Single-modality therapy does not have a major impact on long-term survival...
Raleigh, NC (PRWEB) February 27, 2014
Cancer researchers at Belgium’s Antwerp University Hospital say emerging mesothelioma treatments like hyperthermic intrapleural chemotherapy, immunotherapy, and photodynamic therapy are likely to transform multi-modal treatment of the cancer. As Surviving Mesothelioma reports, the team’s newly- published article in the European Respiratory Journal details some of the approaches they believe are most likely to have a survival impact in mesothelioma patients.
Malignant pleural mesothelioma, an aggressive cancer that attacks the pleural membrane around the lungs, is primarily caused by asbestos exposure. Because of its resistance to conventional cancer treatments, doctors typically utilize a combination of approaches, also known as “multi-modality treatment”. Exactly which combination is most effective against mesothelioma is still being debated. As the new article notes, “Single-modality therapy does not have a major impact on long-term survival and combined-modality therapies are being further evaluated.”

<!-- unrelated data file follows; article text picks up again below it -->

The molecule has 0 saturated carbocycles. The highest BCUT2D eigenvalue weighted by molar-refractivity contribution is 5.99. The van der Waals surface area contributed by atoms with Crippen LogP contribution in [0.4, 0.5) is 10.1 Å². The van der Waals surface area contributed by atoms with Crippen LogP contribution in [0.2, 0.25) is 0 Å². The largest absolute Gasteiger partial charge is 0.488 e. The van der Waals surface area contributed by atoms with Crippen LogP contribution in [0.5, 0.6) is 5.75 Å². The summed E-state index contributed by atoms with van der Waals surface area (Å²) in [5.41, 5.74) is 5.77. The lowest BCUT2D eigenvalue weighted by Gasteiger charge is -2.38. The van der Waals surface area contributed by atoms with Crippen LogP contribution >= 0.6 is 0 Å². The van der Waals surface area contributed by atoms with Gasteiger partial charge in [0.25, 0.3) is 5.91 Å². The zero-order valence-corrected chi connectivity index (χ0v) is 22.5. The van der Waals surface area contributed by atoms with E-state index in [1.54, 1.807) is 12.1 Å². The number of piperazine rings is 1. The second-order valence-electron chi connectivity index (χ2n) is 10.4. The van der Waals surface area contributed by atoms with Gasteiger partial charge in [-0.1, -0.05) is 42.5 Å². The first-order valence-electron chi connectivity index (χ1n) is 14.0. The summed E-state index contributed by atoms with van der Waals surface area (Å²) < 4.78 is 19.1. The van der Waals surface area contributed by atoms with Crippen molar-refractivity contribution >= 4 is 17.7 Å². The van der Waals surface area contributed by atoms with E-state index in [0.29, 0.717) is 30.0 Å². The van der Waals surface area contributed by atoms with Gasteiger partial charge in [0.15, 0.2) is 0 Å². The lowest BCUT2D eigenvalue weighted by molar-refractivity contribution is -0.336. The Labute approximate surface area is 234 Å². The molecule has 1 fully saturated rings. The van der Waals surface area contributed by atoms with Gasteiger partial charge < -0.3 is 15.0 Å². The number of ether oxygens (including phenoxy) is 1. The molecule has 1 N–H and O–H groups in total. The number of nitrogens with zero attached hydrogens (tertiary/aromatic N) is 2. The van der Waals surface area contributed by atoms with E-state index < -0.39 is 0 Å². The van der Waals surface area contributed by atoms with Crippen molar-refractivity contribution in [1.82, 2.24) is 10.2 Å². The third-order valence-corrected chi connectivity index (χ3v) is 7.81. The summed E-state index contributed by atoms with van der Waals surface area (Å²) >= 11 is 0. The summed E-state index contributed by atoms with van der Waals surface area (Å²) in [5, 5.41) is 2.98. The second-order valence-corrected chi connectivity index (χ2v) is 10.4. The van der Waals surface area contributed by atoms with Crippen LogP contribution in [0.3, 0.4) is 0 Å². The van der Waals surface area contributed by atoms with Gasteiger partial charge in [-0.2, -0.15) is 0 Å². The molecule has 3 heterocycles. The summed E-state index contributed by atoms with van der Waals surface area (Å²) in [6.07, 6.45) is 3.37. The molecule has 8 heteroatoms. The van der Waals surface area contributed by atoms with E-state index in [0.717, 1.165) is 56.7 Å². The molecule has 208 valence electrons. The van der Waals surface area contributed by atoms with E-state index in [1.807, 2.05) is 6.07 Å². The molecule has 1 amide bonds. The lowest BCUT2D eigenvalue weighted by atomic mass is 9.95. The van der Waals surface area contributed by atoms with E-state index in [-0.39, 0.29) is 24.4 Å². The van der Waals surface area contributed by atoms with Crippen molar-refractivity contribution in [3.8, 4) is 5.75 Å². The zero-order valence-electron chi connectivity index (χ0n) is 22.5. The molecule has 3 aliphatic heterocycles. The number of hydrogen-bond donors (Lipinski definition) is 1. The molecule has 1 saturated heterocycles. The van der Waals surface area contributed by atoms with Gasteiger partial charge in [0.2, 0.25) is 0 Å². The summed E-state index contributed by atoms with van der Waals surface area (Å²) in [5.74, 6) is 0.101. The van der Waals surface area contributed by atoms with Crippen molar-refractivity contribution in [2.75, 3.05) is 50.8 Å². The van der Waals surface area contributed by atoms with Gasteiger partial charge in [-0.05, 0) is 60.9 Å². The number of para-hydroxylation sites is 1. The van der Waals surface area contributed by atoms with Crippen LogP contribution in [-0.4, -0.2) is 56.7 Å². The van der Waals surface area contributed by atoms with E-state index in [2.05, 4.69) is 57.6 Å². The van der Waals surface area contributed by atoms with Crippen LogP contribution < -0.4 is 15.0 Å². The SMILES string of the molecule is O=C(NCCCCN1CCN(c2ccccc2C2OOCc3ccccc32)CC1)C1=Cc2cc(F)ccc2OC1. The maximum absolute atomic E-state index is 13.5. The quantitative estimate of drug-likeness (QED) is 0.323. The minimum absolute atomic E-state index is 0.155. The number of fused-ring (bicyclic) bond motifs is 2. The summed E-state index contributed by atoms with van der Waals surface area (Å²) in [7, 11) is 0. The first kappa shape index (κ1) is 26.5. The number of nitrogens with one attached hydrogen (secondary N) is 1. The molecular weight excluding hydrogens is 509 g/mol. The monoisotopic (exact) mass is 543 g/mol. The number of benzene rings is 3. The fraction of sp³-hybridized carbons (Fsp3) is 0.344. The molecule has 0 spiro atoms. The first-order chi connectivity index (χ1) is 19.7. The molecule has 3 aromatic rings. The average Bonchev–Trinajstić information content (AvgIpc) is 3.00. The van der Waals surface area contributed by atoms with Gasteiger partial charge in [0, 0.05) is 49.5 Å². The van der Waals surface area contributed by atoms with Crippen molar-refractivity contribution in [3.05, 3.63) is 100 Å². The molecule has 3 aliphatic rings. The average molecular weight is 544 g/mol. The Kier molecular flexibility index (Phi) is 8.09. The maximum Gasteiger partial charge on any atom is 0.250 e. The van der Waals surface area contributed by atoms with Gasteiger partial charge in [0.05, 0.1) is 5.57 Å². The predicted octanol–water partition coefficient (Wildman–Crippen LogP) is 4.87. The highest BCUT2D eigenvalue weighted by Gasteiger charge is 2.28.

Although they expect chemotherapy, radiotherapy and surgery to continue to play a role in mesothelioma treatment of the future, the authors also expect clinicians to gradually begin using newer treatments – or use existing treatments in new ways – as studies on their safety and efficacy become available. An example is the emerging use of radiotherapy after surgery as a way to prevent new mesothelioma tumors. This application of radiotherapy is still being evaluated.
Also under investigation is hyperthermic intrapleural chemotherapy, a method for rinsing the open chest cavity with a solution of heated chemotherapy drugs immediately after surgery. A similar approach has been shown to improve survival among patients with peritoneal (abdominal) mesothelioma. Immunotherapy and gene therapy, which involve manipulating the immune system or genetic material in order to fight mesothelioma from the inside, are also the subjects of a number of ongoing clinical trials.
Photodynamic therapy, another potential mesothelioma treatment approach mentioned in the article, aims to kill mesothelioma cells with light by first treating them with a photosensitizing drug. While these approaches are being explored, as yet there have been no randomized studies comparing the effectiveness of these newer mesothelioma treatments.
The new article appears in the European Respiratory Journal. (Van Schil, PE, et al, “Multimodal management of malignant pleural mesothelioma: Where are we today?”, February 13, 2014, European Respiratory Journal, Epub ahead of print, http://www.ncbi.nlm.nih.gov/pubmed/24525443)
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